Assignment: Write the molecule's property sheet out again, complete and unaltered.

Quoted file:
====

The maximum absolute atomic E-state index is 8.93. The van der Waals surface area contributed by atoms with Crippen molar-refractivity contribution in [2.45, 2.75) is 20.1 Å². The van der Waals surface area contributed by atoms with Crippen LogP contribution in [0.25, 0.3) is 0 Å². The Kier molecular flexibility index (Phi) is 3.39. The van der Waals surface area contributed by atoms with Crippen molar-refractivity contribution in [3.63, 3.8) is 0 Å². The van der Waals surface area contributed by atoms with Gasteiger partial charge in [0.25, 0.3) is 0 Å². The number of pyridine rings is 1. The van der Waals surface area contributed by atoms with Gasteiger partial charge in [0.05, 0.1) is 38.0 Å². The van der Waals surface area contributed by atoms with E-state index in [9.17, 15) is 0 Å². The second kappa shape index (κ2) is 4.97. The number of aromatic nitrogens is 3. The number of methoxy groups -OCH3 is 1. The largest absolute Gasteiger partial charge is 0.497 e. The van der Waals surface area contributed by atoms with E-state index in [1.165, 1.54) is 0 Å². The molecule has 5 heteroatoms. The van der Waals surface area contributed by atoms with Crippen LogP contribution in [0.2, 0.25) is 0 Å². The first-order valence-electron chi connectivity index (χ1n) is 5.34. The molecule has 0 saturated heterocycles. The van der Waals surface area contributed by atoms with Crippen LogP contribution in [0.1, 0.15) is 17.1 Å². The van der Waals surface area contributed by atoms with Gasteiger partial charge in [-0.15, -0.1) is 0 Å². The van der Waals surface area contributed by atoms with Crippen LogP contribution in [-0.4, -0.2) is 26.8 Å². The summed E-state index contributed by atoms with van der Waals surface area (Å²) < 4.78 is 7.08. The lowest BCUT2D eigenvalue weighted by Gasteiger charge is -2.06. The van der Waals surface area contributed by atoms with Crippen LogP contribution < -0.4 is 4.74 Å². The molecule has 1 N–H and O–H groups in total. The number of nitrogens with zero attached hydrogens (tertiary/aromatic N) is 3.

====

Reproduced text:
The maximum absolute atomic E-state index is 8.93. The van der Waals surface area contributed by atoms with Crippen molar-refractivity contribution in [2.45, 2.75) is 20.1 Å². The van der Waals surface area contributed by atoms with Crippen LogP contribution in [0.25, 0.3) is 0 Å². The Kier molecular flexibility index (Phi) is 3.39. The van der Waals surface area contributed by atoms with Crippen molar-refractivity contribution in [3.63, 3.8) is 0 Å². The van der Waals surface area contributed by atoms with Gasteiger partial charge in [0.25, 0.3) is 0 Å². The number of pyridine rings is 1. The van der Waals surface area contributed by atoms with Gasteiger partial charge in [0.05, 0.1) is 38.0 Å². The van der Waals surface area contributed by atoms with E-state index in [9.17, 15) is 0 Å². The second kappa shape index (κ2) is 4.97. The number of aromatic nitrogens is 3. The number of methoxy groups -OCH3 is 1. The largest absolute Gasteiger partial charge is 0.497 e. The van der Waals surface area contributed by atoms with E-state index in [1.165, 1.54) is 0 Å². The molecule has 5 heteroatoms. The van der Waals surface area contributed by atoms with Crippen LogP contribution in [0.2, 0.25) is 0 Å². The first-order valence-electron chi connectivity index (χ1n) is 5.34. The molecule has 0 saturated heterocycles. The van der Waals surface area contributed by atoms with Crippen LogP contribution in [0.1, 0.15) is 17.1 Å². The van der Waals surface area contributed by atoms with Gasteiger partial charge in [-0.15, -0.1) is 0 Å². The van der Waals surface area contributed by atoms with Crippen LogP contribution in [-0.4, -0.2) is 26.8 Å². The summed E-state index contributed by atoms with van der Waals surface area (Å²) < 4.78 is 7.08. The lowest BCUT2D eigenvalue weighted by Gasteiger charge is -2.06. The van der Waals surface area contributed by atoms with Crippen LogP contribution < -0.4 is 4.74 Å². The molecule has 1 N–H and O–H groups in total. The number of nitrogens with zero attached hydrogens (tertiary/aromatic N) is 3.